How to Successfully Negotiate Your Job Offer

posted by Brian Krueger under job search on April 24, 2017. #offer #negotiation #interview #employers #salary

Are you ready to accept the offer as is or not?

You received a job offer. Congratulations! Yet you still have some important steps to take to bring your job search to a conclusion. There are two basic approaches to job offer negotiation:

  1. Acceptable job offer negotiation: where you would still accept the offer if nothing changes.
  2. Unacceptable job offer negotiation: where you would not accept the job offer if nothing changes.

These two approaches are fundamentally different. In the first approach, you actually accept the job offer, then ask for additional concessions, which you may or may not get. In the second approach, you will ask for the concessions before accepting and make it clear how the fundamentals of the offer need to change to make it acceptable. If you get the concession(s), you accept and if not, you do not accept.

Note that with the first approach you are not putting your job offer at risk. But with the second approach, you would be putting your offer at risk, since if it cannot change, you would not accept it anyway.

However, here is the really important point that most people miss when the offer arrives: you can ask questions after the job offer is extended and before you accept that are technically not negotiation at all. This may be a subtle point, so let me illustrate.

Before you accept the job offer, you may want to let them know that you are considering it, but you have a few questions. These questions are free and are not negotiations, since you’re not requesting anything, you are simply asking questions to clarify the offer. These questions are vitally important to deciding whether or not to actually negotiate these points. Following is an example:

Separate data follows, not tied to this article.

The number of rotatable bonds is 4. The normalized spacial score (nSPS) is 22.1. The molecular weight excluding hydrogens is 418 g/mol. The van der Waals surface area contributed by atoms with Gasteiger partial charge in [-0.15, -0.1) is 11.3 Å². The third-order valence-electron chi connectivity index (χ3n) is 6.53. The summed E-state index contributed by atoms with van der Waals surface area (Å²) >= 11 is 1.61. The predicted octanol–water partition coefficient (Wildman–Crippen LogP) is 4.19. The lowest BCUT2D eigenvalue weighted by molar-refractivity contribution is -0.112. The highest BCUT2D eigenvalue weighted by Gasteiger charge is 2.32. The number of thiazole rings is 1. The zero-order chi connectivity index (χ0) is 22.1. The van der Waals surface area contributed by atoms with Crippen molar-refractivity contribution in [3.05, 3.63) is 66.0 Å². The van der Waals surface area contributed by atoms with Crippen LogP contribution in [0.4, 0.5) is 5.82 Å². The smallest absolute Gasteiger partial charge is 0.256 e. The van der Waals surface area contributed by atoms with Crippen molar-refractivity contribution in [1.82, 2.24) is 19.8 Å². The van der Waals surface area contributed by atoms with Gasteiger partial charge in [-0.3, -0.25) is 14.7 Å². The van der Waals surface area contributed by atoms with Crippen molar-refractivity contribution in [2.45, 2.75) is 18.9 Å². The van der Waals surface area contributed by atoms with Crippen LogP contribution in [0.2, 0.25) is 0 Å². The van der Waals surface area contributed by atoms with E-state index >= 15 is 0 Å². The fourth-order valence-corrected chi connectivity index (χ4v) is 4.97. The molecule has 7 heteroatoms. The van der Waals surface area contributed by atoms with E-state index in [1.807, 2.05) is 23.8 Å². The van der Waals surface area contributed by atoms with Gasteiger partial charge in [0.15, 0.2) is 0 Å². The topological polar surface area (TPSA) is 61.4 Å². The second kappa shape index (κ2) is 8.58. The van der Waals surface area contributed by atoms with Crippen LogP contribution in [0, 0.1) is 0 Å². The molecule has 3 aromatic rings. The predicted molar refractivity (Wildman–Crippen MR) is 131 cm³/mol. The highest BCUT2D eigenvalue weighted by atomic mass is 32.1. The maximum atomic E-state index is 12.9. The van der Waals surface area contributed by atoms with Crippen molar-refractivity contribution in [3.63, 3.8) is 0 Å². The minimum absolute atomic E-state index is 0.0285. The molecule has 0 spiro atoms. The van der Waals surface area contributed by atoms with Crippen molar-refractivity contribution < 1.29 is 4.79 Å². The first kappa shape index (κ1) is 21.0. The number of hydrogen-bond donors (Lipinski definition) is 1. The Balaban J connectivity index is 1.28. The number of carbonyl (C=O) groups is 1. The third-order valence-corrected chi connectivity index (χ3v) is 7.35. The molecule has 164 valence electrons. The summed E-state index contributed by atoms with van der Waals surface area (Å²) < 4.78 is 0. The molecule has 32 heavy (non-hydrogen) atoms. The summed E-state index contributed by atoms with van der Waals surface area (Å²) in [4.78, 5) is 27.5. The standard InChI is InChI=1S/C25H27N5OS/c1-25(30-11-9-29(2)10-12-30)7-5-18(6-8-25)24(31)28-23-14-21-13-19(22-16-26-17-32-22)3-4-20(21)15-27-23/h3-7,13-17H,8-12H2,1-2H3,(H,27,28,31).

“Thank you for the offer and I am strongly considering it. I do have a question: Given the distance of my commute, would there ever be an opportunity for me to work from home a few days a week?”

That question does not invalidate your offer and is technically not actual negotiation. When you make a request for a concession tied to the offer, that is negotiation. Here is how that point would look with acceptable job offer negotiation (which should be done with your future boss, not HR):

“Thank you very much for the offer. I would like to accept the offer and look forward to starting with you! I would like to request that, at some point in the future, you would be willing to consider giving me the flexibility to work from home a few days a week. Would that be possible?”

And here is how it looks from an unacceptable job offer negotiation view:

“Thank you for the offer. However, at this time I am not yet ready to accept the offer. But I would be willing to accept the offer if you are willing to allow me to work from home a few days a week. Would you be willing to include that as part of the offer? If yes, I will accept it today.”

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There are subtle differences in the two approaches, since you’re essentially asking for the same concession. But in the second approach, you are effectively putting the job offer at risk. The employer could pull the offer based on the request and you no longer have a job offer in hand. In the first approach, you have already accepted the job offer, you are just appealing to your new boss with a request, which may or may not be granted. You have to decide how much risk you are willing to take in your negotiations. The second approach is a stronger negotiating stance to get what you are seeking, but it also puts the job offer at risk.

That all said, you should start with simple questions. These cost you nothing and are what you should be doing between offer extension and offer acceptance. The question by itself may solve your issue and you don’t have to negotiate it at all. But either way, it will guide you to how to handle eventual offer acceptance and negotiation.

For more information on job offer negotiation, please visit the Job Offer Negotiation resources at CollegeGrad.com.

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